UPDATE December 8, 2017 – The VA has issued VHA Policy Directive 2017-1315 stating, “Veterans must not be denied VHA services solely because they are participating in State-approved marijuana programs.” The directive, signed by Executive in Charge Carolyn M. Clancy, M.D., replaces VHA Directive 2011-004 which had the same language. The new directive is scheduled for recertification on or before the last working day of December 2022.
Like the old directive, the current one does not allow VA doctors to recommend medical cannabis, or for VA pharmacies to supply it.
A survey conducted by the American Legion in October 2017 revealed that 92% of veterans support research into medical cannabis and 83% of veteran households support legalizing medical cannabis. The survey also indicated that 22% of veterans are currently using cannabis to treat a medical condition with the the most prevalent conditions being chronic pain and PTSD. Veterans are twice as likely to succumb to accidental opioid overdose than non-veterans.
July 19, 2010 – The Veterans Health Administration has made it known that it will allow use of medical marijuana by VA patients on opiod therapy. This is good news for the many chronic pain patients who have been told that they must give up marijuana in order to continue on RX pain medications. Private pain clinics have been wrongly stampeded into disallowing medical marijuana on the bogus grounds that it is against federal law. The fact that the VA officially allows it should help debunk these fears as groundless. Also see: Medical Marijuana In VA Clinics OK’d In States Where It’s Legal
UPDATE: In July 2014, the House failed to pass an amendment ensuring VA doctors have the right to discuss medical marijuana with their patients; as federal employees they cannot recommend cannabis treatment. In March 2014, the federal government approved research on medical marijuana use for PTSD; however, Dr. Sue Sisley, who was conducting the research has been fired from the University of Arizona.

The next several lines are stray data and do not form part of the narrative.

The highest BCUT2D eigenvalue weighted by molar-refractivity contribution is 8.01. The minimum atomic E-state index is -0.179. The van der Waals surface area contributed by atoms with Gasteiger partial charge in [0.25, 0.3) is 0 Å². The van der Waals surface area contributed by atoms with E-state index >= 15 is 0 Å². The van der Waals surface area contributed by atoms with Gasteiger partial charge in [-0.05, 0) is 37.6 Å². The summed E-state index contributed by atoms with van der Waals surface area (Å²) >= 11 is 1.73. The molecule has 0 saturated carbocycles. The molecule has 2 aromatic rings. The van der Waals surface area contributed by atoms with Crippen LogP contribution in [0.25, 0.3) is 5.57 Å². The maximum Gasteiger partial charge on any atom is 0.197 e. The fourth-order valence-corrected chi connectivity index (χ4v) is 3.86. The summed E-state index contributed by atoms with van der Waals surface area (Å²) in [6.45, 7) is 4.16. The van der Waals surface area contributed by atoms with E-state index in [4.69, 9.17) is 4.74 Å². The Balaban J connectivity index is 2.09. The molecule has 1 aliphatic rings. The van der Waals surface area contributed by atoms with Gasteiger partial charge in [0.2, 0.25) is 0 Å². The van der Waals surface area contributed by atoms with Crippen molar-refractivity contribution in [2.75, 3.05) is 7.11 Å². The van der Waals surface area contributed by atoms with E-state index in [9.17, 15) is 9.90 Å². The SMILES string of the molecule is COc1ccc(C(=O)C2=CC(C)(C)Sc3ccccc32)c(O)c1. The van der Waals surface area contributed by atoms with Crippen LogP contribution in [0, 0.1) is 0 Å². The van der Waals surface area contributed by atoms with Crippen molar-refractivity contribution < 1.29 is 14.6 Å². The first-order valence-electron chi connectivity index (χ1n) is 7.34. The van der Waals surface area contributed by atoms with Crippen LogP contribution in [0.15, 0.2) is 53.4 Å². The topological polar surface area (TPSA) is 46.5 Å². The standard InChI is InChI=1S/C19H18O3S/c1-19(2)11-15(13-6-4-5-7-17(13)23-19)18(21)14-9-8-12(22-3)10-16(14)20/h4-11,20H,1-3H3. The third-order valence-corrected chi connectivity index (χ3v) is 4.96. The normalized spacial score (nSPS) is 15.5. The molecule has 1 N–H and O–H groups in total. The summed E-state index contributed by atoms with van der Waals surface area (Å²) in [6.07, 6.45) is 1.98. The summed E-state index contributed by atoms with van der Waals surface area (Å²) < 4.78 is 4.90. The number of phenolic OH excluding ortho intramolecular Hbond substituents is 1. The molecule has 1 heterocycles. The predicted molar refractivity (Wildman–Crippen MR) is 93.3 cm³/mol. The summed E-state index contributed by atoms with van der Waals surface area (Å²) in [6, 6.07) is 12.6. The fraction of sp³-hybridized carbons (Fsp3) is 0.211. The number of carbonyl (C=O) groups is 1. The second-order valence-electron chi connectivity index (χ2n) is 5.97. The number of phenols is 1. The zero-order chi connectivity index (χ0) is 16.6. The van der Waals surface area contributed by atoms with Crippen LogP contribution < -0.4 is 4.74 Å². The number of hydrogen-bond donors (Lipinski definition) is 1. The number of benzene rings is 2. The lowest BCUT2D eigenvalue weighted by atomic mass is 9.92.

VA doctors prohibited from prescribing medical pot
By SUE MAJOR HOLMES
The Associated Press
Wednesday, March 31, 2010; 4:10 AM
The Department of Veterans Affairs says it is developing a national policy, and the head of Veterans for Medical Marijuana Access believes a VA policy allowing medical marijuana “is inevitable.”
July 2, 2009 – The Veterans Administration will ignore marijuana drug screening for pain patients who have legal medical marijuana recommendations, under a new policy reported by VA Watchdog.
This is an important development, as NORML has received a flood of recent complaints from medical marijuana patients who have been denied treatment by pain clinics after testing positive for marijuana. Included have been MMJ patients who were receiving opiates from the same clinic for many years, but were suddenly drug tested and told that they must either give up MJ or lose their opiate prescriptions.
The upsurge in such incidents has been due to growing pressure on pain clinics to crack down on prescription opiate abuse and diversion by more intensive drug screening of patients. Although the opiate abuse problem has nothing to do with marijuana, and there is no legal requirement that clinics test for cannabinoids, many have been doing so anyway under the mistaken impression that they might be prosecuted for prescribing opiates to MMJ users. To our knowledge, not a single such prosecution has ever occurred.
On the contrary, recent studies show that cannabis is valuable for treating chronic pain, and in particular can be an effective adjunct to opiate therapy, reducing the need for opiates and other prescription drugs. There is accordingly no sound basis either medically or legally for denying treatment to chronic pain patients who test positive for medical marijuana. Hopefully, the new VA policy will help stem this perverse and misguided practice.
– D. Gieringer, Cal NORML
California NORML investigated reports from patients who were being drug-tested by their pain doctors, including attending The 2009 American Pain Society Convention in San Diego. In a report for the journal O’Shaughnessy’s, CaNORML concludes: “The prejudice against marijuana has nothing to do with medical science, but rather with political and legal pressures to crack down on prescription drug use.”